He also called for early issuance of tender notices and documents. He told Business Day he hoped tender documents would be issued and respondents evaluated and even awarded with contracts by early November or December, so that projects in the pipeline could begin early in January and take advantage of the dry season.
“There are a lot of programmes, such as road, infrastructure and drainage projects, that could be affected by weather conditions. If earlier tenders take place, that would mean contractors could be on the ground from early January,” he said.
Glenn Mahabirsingh, president of the Contractors Association
Mahabirsingh to contractors: Crunch your numbers, have foresight
Mahabirsingh said contractors need to have foresight in order to plan projects around the uncertain global economy, noting that global shocks affect construction costs. He added that cost control will be key to balancing costs and materials in an uncertain global environment over the next year.
He said a year ago, the Ukraine war affected construction locally because of supply challenges with rebar and lumber – two key elements for any building. Now, over the past week, with oil prices shooting north of US$90, the prices of PVC materials may go up, as well as freight and transport.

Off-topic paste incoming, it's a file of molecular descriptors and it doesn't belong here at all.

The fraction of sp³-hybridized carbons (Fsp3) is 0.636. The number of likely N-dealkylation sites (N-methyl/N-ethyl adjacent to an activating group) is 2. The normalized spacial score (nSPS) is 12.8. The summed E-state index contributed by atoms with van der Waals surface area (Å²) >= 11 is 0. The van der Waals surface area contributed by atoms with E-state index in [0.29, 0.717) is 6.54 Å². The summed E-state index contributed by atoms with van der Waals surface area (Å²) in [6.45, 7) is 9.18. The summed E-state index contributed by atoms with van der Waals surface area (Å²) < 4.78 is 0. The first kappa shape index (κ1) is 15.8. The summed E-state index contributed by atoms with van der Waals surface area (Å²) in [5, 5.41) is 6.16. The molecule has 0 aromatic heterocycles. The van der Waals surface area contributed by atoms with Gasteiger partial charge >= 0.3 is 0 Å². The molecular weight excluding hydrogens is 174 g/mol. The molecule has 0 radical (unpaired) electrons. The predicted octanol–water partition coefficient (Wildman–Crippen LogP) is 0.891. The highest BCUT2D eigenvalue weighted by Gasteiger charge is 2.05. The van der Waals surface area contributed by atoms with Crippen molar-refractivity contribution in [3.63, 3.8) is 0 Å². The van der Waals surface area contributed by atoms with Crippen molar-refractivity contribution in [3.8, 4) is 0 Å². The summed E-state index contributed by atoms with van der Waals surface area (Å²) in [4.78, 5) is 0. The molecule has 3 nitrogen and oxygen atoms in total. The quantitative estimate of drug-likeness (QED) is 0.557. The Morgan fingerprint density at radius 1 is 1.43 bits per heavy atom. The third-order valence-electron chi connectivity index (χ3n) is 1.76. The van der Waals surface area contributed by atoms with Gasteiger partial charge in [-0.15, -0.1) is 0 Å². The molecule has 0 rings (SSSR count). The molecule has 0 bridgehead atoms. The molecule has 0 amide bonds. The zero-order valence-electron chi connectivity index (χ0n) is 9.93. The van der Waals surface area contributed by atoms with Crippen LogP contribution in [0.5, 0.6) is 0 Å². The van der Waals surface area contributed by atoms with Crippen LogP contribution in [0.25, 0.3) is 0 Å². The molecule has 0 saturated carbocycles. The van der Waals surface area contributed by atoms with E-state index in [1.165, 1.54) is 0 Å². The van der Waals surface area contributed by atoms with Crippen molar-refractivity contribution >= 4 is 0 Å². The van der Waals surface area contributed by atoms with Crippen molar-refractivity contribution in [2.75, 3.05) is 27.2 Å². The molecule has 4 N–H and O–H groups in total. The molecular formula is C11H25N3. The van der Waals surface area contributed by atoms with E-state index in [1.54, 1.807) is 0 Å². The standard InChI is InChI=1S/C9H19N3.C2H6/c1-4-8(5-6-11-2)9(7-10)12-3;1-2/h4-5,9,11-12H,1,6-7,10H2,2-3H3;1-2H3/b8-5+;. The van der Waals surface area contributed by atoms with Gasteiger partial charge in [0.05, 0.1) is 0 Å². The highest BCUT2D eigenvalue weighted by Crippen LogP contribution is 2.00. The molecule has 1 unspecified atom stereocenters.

“You can bid for a job at a certain price in November and December, and things could change in January. Contractors need to anticipate where the market will be in five months or six months from now.
“When a contractor is awarded a contract and he goes into execution, he needs to do what is called cost control – to plan the job and understand what are the costs he will incur, so the contractor would know where to adjust, where he would need to drive productivity or reduce our wastage of materials or, where there is a need to, possibly explore where you could reuse materials and things like temporary materials for work.”
Junior Sammy Ltd workers tying steel which forms the base of the higher seawall to accommodate the elevated roadway under construction along the Mosquito Creek, South Trinidad. – Photo by Jeff K Mayers